Rufus S. M. Austin

Chief Armourer Rufus Samuel Mardon Austin served for more than twenty years in the Royal Navy before the war. He was born in Teignmouth, Devon on 17th May 1868, the son of Samuel and Sarah Austin (née Sharland). His father was born in about 1830 in Teignmouth; his mother in 1835, in Cadbury. The couple had married on March 30th 1865 at St Sidwell’s Church, Exeter.

Two year old Rufus was recorded by the 1871 census living with his parents, elder brother William and younger sister Amelia at their home in Bickford’s Lane, West Teignmouth. His father was a Carpenter. 
In 1881 the household had moved to 17 Dawlish St, East Teignmouth and Rufus’ father was still employed as a Carpenter. His family had grown and he now had two younger sisters, Louisa and Flora, and a baby brother Percy. His sister Amelia had died, aged 3, in 1874.

He joined the Royal Navy on the 30th June 1890, initially signing up for 12 years service. His career with the navy was to last far longer. As with so many of the men who died on the Laurentic we have no photograph of him but rely on his service record in order to visualise the man. He was five feet seven inches tall, had brown hair, grey eyes, and a fair complexion. When he joined the navy his occupation was Ship Smith. His first service was as part of the Armaments Crew on the HMS Cambridge, a Gunnery Training Ship.

Rufus married Mary Elizabeth Abbott in 1891 in Stoke Damerel, Devonport, less than a year after joining the navy. In April 1891 he was living with his new wife at 33 Waterloo Street, Stoke Damerel.

He was promoted to Acting Chief Armourer in March 1899 and Chief Armourer in May 1900 while stationed at HMS Pembroke II (a shore base in Kent). 
From 23 June 1900 till 16 Jan 1902 he was stationed on the HMS Magnificant, one of the nine Majestic class pre-dreadnought battleships of the Royal Navy, part of the Channel Fleet, the Royal Navy Formation of warships that defended the waters of the English Channel.

In the spring of 1911 Rufus and Mary Elizabeth were living at 41 Craigmore Avenue, Stoke, Devonport. At this time he was serving on the HMS Defiance, a Royal Navy’s Torpedo Training School, based at Devonport, so it’s possible he was training new recruits.

The last ship he served on before retiring in July 1914 was the HMS Illustrious, part of the Home Fleet that operated in the United Kingdom’s territorial waters.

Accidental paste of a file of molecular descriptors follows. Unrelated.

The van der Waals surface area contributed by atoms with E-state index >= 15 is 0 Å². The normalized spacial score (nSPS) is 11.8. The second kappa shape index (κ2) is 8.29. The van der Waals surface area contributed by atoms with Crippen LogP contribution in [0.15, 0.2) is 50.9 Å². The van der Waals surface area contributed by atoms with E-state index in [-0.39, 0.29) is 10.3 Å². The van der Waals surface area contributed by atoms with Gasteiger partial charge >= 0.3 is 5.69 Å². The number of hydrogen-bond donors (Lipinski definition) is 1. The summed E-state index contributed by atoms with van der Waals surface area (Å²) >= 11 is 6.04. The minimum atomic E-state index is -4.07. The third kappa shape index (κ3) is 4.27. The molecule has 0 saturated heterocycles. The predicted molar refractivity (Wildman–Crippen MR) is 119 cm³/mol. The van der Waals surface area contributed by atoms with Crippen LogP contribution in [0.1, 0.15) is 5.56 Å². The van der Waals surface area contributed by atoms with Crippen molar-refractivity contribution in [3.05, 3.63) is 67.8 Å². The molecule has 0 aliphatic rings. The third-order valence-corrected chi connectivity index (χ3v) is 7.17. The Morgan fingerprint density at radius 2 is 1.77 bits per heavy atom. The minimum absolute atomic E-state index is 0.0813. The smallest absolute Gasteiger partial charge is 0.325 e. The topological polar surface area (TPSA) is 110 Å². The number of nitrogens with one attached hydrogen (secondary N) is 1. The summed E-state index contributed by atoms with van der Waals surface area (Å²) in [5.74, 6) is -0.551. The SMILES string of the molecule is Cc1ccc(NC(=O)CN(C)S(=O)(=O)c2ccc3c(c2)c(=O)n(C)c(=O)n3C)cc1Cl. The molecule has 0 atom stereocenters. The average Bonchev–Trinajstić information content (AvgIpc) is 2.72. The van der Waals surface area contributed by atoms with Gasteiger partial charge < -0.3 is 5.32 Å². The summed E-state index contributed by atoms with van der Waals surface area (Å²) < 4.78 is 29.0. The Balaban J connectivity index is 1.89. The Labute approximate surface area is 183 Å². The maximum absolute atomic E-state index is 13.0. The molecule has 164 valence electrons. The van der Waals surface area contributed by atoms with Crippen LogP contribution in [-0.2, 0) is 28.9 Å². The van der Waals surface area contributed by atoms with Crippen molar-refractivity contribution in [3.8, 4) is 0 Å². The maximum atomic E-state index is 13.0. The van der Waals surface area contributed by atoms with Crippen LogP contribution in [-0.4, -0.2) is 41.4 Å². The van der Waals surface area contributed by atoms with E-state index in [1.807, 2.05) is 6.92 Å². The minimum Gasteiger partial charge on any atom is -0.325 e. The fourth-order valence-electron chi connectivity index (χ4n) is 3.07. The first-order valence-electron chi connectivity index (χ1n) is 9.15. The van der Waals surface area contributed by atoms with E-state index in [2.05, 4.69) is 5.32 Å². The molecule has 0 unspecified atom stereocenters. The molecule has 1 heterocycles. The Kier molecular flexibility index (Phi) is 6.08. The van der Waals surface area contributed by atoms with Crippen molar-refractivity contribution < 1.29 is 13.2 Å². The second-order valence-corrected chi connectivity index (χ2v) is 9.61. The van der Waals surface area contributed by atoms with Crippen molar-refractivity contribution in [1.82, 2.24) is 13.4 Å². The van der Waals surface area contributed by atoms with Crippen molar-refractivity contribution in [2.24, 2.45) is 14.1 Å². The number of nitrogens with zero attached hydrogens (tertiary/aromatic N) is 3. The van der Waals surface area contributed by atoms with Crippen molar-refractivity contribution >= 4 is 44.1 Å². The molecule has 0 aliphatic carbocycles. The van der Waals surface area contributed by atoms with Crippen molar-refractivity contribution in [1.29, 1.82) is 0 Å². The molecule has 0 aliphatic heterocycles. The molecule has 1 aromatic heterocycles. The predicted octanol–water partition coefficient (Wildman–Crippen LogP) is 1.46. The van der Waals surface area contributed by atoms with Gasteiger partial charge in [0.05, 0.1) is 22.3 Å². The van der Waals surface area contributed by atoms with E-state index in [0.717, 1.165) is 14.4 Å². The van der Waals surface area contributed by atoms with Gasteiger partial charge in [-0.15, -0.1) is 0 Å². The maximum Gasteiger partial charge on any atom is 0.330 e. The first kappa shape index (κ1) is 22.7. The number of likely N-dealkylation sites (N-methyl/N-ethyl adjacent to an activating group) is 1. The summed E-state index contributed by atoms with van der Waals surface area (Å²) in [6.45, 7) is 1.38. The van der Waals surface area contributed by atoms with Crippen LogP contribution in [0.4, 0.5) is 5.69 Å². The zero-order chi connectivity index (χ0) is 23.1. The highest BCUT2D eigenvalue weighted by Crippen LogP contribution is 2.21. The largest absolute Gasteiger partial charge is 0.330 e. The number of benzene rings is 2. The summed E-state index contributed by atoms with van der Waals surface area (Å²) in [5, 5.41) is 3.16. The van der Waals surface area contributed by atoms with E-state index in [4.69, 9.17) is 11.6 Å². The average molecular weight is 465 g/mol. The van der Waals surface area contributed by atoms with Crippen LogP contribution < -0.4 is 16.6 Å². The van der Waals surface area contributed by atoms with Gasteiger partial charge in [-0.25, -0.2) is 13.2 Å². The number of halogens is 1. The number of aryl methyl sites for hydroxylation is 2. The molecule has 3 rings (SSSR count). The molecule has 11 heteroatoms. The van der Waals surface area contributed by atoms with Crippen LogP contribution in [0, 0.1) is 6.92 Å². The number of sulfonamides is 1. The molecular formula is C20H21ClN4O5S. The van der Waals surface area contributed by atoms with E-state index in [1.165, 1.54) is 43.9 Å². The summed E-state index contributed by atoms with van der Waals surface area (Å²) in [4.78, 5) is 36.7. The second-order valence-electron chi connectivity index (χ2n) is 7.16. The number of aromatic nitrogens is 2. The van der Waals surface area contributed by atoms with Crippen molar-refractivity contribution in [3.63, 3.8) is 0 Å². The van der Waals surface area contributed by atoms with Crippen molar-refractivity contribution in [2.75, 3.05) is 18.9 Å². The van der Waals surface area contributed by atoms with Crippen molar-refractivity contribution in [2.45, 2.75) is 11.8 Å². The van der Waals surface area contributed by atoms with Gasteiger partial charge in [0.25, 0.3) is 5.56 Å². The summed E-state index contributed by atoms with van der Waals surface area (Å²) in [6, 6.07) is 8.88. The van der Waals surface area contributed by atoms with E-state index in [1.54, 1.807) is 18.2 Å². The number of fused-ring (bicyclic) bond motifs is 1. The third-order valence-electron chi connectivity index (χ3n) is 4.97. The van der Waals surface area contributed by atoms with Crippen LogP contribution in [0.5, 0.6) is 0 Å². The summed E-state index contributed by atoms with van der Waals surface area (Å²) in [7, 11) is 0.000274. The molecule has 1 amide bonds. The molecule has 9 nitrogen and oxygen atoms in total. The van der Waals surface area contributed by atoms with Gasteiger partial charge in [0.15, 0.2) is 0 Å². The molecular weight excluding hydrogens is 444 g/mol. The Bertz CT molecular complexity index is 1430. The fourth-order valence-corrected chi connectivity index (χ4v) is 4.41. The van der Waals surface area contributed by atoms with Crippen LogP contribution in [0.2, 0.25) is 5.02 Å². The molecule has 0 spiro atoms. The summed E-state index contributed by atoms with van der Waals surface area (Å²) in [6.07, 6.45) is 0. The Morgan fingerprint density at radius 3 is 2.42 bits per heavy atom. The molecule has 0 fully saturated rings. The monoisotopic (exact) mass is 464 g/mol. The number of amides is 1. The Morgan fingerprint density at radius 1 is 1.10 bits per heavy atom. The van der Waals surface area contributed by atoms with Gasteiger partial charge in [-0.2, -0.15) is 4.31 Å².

He was called up again on the 2nd of August 1914, joining the crew of the Laurentic on the 24th of November.

WesternTimes09Feb1917Western Times 09th February 1917

Throughout his many years of service his conduct is recorded as “very good”. He was posthumously awarded the Star, Victory medal and British War Medal.

Rufus Samuel Mardon Austin’s body was recovered and is buried in St Mura’s graveyard, Fahan.  He is also commemorated on his parent’s gravestone in Teignmouth Cemetery, Devon.

Graves Registration Report Form



British Newspaper Archive
Census Census Returns of England and Wales, 1871, 1881, 1891 and 1911. The National Archives of the UK
National Archives – Royal Naval Service Records
General Register Office. England and Wales Civil Registration Indexes

5 Comments Add yours

  1. Sean Carroll says:

    Rufus S M Austin was my paternal great uncle. I have been trying to find out more about him since I found his “1914 Star” medal some years ago. Many many thanks for the details you have provided.


  2. harrykerr says:

    We’re very happy to have been able to tell you a bit more about your great uncle. We can send you some of the documents we used to build his story if you like. Just send your email address via a private message on the Laurentic Memorial Facebook page or use the contact form on this website.


  3. Sean Carroll says:

    Thanks for all your work on the Laurentic. I would really appreciate any further details on Rufus M Austin


    1. harrykerr says:

      Hi Sean, if you can send on your email contact information via a private message on the Laurentic Memorial Page on Facebook, we will send on whatever documents we have regarding your great uncle. (


  4. Willie Walker says:

    may he Rest in Peace


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